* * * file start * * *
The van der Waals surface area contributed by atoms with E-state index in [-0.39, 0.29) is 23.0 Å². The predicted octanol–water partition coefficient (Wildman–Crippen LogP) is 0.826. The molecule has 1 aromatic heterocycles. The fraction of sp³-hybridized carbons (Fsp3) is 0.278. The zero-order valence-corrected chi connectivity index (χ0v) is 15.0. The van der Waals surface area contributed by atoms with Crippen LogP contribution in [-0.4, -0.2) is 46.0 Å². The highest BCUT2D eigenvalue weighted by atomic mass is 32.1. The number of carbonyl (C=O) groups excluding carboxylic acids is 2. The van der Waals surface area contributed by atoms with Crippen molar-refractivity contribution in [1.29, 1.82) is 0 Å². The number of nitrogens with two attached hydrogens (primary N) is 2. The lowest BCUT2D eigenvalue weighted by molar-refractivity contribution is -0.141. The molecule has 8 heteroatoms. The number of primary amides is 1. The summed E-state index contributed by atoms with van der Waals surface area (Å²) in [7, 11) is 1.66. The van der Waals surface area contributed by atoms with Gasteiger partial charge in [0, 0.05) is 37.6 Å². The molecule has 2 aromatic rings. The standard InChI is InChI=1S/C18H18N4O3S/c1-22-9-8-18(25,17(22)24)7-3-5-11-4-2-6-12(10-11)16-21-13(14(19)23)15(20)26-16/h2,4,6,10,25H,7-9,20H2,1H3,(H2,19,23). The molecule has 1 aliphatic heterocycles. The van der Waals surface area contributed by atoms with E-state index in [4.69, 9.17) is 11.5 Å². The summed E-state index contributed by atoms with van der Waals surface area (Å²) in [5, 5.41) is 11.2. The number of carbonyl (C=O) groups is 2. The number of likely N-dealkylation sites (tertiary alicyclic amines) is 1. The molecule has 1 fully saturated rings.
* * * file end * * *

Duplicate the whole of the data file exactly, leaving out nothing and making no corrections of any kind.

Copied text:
The van der Waals surface area contributed by atoms with E-state index in [-0.39, 0.29) is 23.0 Å². The predicted octanol–water partition coefficient (Wildman–Crippen LogP) is 0.826. The molecule has 1 aromatic heterocycles. The fraction of sp³-hybridized carbons (Fsp3) is 0.278. The zero-order valence-corrected chi connectivity index (χ0v) is 15.0. The van der Waals surface area contributed by atoms with Crippen LogP contribution in [-0.4, -0.2) is 46.0 Å². The highest BCUT2D eigenvalue weighted by atomic mass is 32.1. The number of carbonyl (C=O) groups excluding carboxylic acids is 2. The van der Waals surface area contributed by atoms with Crippen molar-refractivity contribution in [1.29, 1.82) is 0 Å². The number of nitrogens with two attached hydrogens (primary N) is 2. The lowest BCUT2D eigenvalue weighted by molar-refractivity contribution is -0.141. The molecule has 8 heteroatoms. The number of primary amides is 1. The summed E-state index contributed by atoms with van der Waals surface area (Å²) in [7, 11) is 1.66. The van der Waals surface area contributed by atoms with Gasteiger partial charge in [0, 0.05) is 37.6 Å². The molecule has 2 aromatic rings. The standard InChI is InChI=1S/C18H18N4O3S/c1-22-9-8-18(25,17(22)24)7-3-5-11-4-2-6-12(10-11)16-21-13(14(19)23)15(20)26-16/h2,4,6,10,25H,7-9,20H2,1H3,(H2,19,23). The molecule has 1 aliphatic heterocycles. The van der Waals surface area contributed by atoms with E-state index in [4.69, 9.17) is 11.5 Å². The summed E-state index contributed by atoms with van der Waals surface area (Å²) in [5, 5.41) is 11.2. The number of carbonyl (C=O) groups is 2. The number of likely N-dealkylation sites (tertiary alicyclic amines) is 1. The molecule has 1 fully saturated rings.